I have come to believe that there is a tendency among those who write and sell images and movies for a living that makes them quite short sighted, mistaking their professional and, um, artistic liberties as being the most important thing and the only important thing in the entire universe, certainly in politics.  In that they are merely showing that those who are self-interested are too narrowly focused to produce a realistic, successful politics of a decent society.   The libertarian, who used to be universally mistaken for a liberal, Nat Hentoff, has involuntarily volunteered to be my poster example of that, though there are hundreds who could serve as well.


Mother Jones has a bit of atheist click bait up which proves that even when there is a legitimate use of an event to make a point that you can screw it up by appealing to self-indulgence.   The story is about the possibility that a stupid 14-year-old kid could get two years in juvie for posting photos of himself getting a simulated blow job from a statue of Jesus, using live photos instead of photo-shopping.  I agree with the comments that said the kid should get some hours of community service for violating private property and being a public nuisance.  If he were permitted to do what he did then every stupid kid would be doing it and that wouldn't be tolerated.  Elections would be lost, worse judges appointed to enforce them, etc.  That is the real life alternative under the Roberts Court or, really, in reality.

Despite what the Christian bashers claim, if he used an entirely secular statue of a soldier at a war monument for something similar, I believe the reaction would be far more serious and he would find himself in a lot more hot water.   If, say, he used a statue of The Reverend Martin Luther King jr. or Malcolm X that way, even the Mother Jones kids would not see it the same way.   I can only imagine what a fundamentalist using the tacky statue that the atheist "Pagans" of New York City propose to inflict on residents of Oklahoma would elicit from the atheist clickers.

This story could have made a small article about over-sentencing for a stupid and minor violation of private property and the stupidity of offending people, needlessly. Or it could even have been used to set off a legal debate about the wisdom of laws against intentionally giving offense, on which reasonable people might legitimately disagree.   But, being primarily a political blogger, it is the politics of it that interest me the most.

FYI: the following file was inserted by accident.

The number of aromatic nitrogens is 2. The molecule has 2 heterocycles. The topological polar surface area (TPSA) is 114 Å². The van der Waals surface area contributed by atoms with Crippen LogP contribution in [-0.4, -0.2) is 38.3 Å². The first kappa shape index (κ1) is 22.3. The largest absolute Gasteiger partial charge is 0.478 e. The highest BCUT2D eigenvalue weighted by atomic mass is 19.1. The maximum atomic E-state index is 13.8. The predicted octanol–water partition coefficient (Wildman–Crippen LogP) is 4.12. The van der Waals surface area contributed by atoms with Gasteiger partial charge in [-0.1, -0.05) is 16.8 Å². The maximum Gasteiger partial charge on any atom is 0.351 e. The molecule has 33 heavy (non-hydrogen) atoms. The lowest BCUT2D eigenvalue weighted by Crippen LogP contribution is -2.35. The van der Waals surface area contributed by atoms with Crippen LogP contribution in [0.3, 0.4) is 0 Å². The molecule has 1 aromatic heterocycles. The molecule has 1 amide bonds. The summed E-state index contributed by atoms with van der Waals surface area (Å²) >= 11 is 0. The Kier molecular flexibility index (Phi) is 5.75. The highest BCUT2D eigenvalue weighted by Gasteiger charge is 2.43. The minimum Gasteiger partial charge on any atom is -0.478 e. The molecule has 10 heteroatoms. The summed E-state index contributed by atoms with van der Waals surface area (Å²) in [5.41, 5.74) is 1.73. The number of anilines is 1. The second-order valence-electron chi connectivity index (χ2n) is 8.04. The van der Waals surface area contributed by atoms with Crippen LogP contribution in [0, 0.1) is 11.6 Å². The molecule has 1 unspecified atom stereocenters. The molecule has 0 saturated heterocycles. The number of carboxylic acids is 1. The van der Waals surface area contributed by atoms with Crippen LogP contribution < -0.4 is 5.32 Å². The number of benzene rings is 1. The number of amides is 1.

Mother Jones and the writers of stories like this know full well that they are inviting atheist clickers and other haters to click away, stupidly, offensively, ignorantly about how stupid the c. 85% + percent of the population who are Christians are, how they have a right to offend Christians and how Christians are stupid for being offended when they intentionally offend them.  And, if someone, such as yours truly, brings up the fact that offended Christians vote and that their votes are what, ultimately, determine what the laws that are passed are and how those laws are interpreted by judges appointed by elected officials - when they aren't elected, themselves - the atheist click club have a swivet about how that isn't fair and it's mean and that people are poop heads for voting in reaction to them.  

Those who can think that far ahead will prophesy that they are on the verge of winning, man, and then things will be different.  The same things we were telling ourselves back in 1976 when Mother Jones was new and Ray Mungo - a minor, former merry trickster style scribbler of the time -  held the position as its "Religion Editor" to some very juvenile results.   As I recall Mungo's act didn't make it with me to 1980, the final straw coming, as I recall, even before his self-indulgent scribbling over his irresponsible stunt bankruptcy. By 1980 I didn't find that kind of cunningly irresponsible behavior among adults funny anymore.   I certainly didn't after Reagan was elected.

Apparently the ability to get atheists to click onto stories like this one has an effect on what Mother Jones reports and how it reports it.   Which would be stupid but less stupid if it were not selling itself as a serious political magazine, allegedly advocating serious political change through elections.  It is even stupider when the effects of this in the general society are considered.